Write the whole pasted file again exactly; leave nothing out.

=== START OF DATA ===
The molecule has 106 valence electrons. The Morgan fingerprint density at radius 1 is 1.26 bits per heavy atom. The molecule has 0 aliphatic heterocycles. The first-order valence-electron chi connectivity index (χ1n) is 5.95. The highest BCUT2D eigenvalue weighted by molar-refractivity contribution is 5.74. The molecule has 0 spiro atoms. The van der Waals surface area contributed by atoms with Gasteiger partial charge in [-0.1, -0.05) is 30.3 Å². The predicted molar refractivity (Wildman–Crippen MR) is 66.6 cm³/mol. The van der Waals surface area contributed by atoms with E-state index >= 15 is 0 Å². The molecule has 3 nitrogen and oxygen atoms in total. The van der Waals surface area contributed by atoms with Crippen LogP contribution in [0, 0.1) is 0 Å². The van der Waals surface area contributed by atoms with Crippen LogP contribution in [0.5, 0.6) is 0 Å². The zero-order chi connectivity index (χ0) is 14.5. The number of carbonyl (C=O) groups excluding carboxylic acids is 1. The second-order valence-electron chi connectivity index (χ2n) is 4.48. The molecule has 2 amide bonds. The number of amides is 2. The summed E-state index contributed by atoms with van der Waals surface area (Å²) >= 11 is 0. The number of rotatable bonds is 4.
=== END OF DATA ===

The molecule has 106 valence electrons. The Morgan fingerprint density at radius 1 is 1.26 bits per heavy atom. The molecule has 0 aliphatic heterocycles. The first-order valence-electron chi connectivity index (χ1n) is 5.95. The highest BCUT2D eigenvalue weighted by molar-refractivity contribution is 5.74. The molecule has 0 spiro atoms. The van der Waals surface area contributed by atoms with Gasteiger partial charge in [-0.1, -0.05) is 30.3 Å². The predicted molar refractivity (Wildman–Crippen MR) is 66.6 cm³/mol. The van der Waals surface area contributed by atoms with E-state index >= 15 is 0 Å². The molecule has 3 nitrogen and oxygen atoms in total. The van der Waals surface area contributed by atoms with Crippen LogP contribution in [0, 0.1) is 0 Å². The van der Waals surface area contributed by atoms with Crippen LogP contribution in [0.5, 0.6) is 0 Å². The zero-order chi connectivity index (χ0) is 14.5. The number of carbonyl (C=O) groups excluding carboxylic acids is 1. The second-order valence-electron chi connectivity index (χ2n) is 4.48. The molecule has 2 amide bonds. The number of amides is 2. The summed E-state index contributed by atoms with van der Waals surface area (Å²) >= 11 is 0. The number of rotatable bonds is 4.